scratched, into the rocket body. Now double-check the marking on the fin is
at the back of the tube, and carefully press the base of the fin in place, and hold it
securely for 20-30 seconds. Do the same thing with the other 3 fins, then
take a look from the back to see if they’re straight, and in-line with each other. If
they are, then go ahead and attach the launch lugs next. I glued the 1” pen pieces to the sign board
scraps first, then glued the improvised lugs, to the two other markings, scratched into
the body tube earlier. Before your glue hardens, make sure the pen
tubes, are perfectly in-line with each other, simply by looking through one end, and checking
the symmetry. At this point you can add the body tube stickers,
which I like to center, alongside the upper launch-lug. The last sticker goes around the base of the
rocket, just above the fins, and with that, you’re just about done. All that’s left
to do is attach the parachute and the nose-cone. I got some 1/4”, braided elastic cording,
from the craft section of a super store, and tied a simple knot into the end, so it formed
a loop. Now the tighter you can pull the knot, the
better it will hold. And to clean it up a bit, just use a pair of scissors to trim off
the excess. Measure and cut the other end at 8”, then
go ahead, and lay a bead of hot glue down the center of one of the, “poster-board
reinforced”, shock cord mounts. The open end of the elastic cord needs to
be pressed into the glue so it stretches across two of the squares. And it’s helpful to lay two more beads of
glue along either side of the cording so you can fold the end piece into the center, trapping
the cord and glue inside. Fold it again so you’re left with a single
square, then press it together firmly, to finish it off. This 8” cord, is the one that attaches to
the nose-cone. So add a liberal amount of hot glue to the back of the pad, then press
it to the rough patch on the inside wall of the nose-cone, until the glue cools. Do the exact same thing with the other shock-cord
mount, but this time, use a 16” piece of cording, and mount it to the inner wall, of
the plastic pill bottle. The very last step is to add one of the parachutes,
I showed you how to make in a previous project. These “Simple Chutes” are made from dollar-store
table covers, and not only work for the “Randomizer” rocket, but can be used to make “Sky Balls”
as well. I made eight of them for $1, and I’m confident
you can as well. So look for how to make “Simple Chutes”, and “Sky Balls”, in other project
videos. Now the parachute attaches to the rocket with
two swivel clips, for redundancy. So you’ll need to thread the loops from the rocket body,
and the nose-cone over the two hooks, then close them up. With the cords attached, and double-checked,
go ahead and fold your parachute up, by grabbing in the center, and pushing all the air out
first. I folded mine in half, then rolled it up to
the strings, and held the bundle together simply by wrapping the lines around the outside
of the chute. But before you push the parachute into the
rocket, make sure to use about 6-8 pieces of rocket wadding first. This will help protect
your parachute, from the blast of hot gases that shoot out during the ejection charge. And of course there’s a cheap and easy way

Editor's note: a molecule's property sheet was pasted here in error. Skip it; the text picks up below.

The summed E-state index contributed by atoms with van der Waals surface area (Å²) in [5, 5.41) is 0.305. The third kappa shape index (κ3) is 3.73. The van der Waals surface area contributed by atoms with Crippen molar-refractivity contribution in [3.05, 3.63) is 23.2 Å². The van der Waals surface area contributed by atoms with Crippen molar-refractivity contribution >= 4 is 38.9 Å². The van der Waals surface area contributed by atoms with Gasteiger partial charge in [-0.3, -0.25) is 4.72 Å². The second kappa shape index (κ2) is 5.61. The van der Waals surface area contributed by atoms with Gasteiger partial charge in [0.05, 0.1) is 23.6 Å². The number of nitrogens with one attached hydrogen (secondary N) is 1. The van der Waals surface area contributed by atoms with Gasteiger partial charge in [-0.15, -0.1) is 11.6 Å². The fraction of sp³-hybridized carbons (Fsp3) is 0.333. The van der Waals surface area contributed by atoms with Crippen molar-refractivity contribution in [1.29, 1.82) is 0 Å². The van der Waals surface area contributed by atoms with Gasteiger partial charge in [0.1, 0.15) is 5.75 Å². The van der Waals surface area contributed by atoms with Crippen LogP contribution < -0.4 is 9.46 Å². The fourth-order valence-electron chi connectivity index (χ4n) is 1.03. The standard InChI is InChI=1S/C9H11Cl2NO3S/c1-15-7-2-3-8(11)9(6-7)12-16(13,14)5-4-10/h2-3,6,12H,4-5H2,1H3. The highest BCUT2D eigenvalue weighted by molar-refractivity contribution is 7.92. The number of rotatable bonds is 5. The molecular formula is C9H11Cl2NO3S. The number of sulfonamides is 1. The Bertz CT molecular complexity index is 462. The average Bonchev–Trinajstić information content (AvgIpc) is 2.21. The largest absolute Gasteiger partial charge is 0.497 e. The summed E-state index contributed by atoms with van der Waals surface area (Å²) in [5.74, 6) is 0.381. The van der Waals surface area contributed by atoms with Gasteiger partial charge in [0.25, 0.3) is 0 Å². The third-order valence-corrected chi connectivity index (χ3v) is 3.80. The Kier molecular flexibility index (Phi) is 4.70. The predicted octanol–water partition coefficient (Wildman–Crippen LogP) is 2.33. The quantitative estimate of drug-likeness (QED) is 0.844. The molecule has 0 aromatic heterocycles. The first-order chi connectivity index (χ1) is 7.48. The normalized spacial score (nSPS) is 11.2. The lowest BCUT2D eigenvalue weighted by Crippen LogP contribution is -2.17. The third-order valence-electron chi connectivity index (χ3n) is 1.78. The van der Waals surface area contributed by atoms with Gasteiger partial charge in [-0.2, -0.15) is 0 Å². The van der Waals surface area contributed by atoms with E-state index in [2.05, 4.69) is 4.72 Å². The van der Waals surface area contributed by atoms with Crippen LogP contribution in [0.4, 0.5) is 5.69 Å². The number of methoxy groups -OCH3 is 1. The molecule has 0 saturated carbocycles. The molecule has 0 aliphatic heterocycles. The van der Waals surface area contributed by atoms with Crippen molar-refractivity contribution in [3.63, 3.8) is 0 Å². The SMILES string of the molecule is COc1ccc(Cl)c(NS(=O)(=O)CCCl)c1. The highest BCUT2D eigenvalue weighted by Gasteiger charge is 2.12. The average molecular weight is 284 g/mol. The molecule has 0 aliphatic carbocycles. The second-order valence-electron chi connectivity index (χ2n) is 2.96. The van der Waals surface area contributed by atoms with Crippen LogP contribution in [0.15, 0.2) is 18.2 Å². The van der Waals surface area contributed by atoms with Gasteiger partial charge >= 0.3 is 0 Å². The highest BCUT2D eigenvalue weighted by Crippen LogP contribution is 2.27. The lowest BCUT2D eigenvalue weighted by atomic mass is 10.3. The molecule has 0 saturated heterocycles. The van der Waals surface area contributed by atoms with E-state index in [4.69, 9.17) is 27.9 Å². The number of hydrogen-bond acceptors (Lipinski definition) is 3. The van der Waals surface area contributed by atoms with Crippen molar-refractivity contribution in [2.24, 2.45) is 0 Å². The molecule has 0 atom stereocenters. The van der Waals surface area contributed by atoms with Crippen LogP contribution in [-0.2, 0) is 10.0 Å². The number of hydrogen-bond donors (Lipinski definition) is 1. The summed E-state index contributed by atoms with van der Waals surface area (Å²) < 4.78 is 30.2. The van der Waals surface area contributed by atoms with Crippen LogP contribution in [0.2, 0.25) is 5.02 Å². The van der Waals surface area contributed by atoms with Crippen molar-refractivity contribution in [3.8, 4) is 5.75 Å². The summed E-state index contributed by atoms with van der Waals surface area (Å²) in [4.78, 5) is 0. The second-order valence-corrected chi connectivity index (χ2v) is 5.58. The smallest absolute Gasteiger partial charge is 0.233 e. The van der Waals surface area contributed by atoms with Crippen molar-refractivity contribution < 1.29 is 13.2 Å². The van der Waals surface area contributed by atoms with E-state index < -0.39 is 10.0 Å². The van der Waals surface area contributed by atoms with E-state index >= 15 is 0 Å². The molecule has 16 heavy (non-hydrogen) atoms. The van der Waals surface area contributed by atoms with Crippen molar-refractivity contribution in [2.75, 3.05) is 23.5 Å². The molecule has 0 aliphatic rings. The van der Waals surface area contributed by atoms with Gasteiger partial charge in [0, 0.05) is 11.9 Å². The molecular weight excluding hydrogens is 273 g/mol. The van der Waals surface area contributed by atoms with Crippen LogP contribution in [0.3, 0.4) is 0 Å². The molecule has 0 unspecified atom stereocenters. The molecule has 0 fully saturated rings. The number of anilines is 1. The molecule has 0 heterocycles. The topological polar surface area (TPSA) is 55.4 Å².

to make your own rocket wadding with paper towels and baking soda, which I’ll show you how to do, in a separate project
video. With your parachute tucked snugly inside,
simply collect up any excess cording and push it into the nose-cone. Then gently slide the
cone into position, at the top of the rocket. With that, you’re finished! You just built
your own homemade rocket, from scratch. So, let’s go see what it can do. Your “Randomizer” rocket is designed to
be powered with the “Screw-Lock Sugar Motors” made in a previous project. However, a safer
and more reliable method is to use commercially available rocket motors, like an Estes D12-3 or an E9-6. Commercial rocket motors are a lot more expensive,
but they’re probably the better choice for amateur rocketry. Especially if you’re just
getting started. And remember your rocket will shoot over 1,000
feet high, and can take up to 5 minutes to float back to the ground. So make sure to
use common sense where, and when you launch, because any project you try, is at your own
risk. Well now you know how to convert a plastic
champaign glass and a handful of other random materials, into a powerful “Randomizer”
rocket. And if you try making a whole bunch at the
same time, you might be surprised to find out, they only cost around $5 each. Well that’s it for now. If you like this
project perhaps you’ll like some of my others. Check them out

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  1. Instructions not clear my rocket blasted on ground… Oh I fitted the rocket motor upside down and now I have a large hole in my parachute

  2. I even made a cheaper way with body made of normal cardboard, clay body for containing matchpowder or any other explosive powder.
    It flew atleast 2000 ft above atleast

  3. That Was Awesome, But What If We Connect To Rockets With Each Another What Will Happen Then??? Do They Go More High In The Sky?

  4. This helped me and my friend so much with our science fair project on rockets. It is so sad to hear about Grant's death.

  5. Just did this project in red and black. It looks great and will hopefully fly as well. Thanks for the inspiring us all…RIP.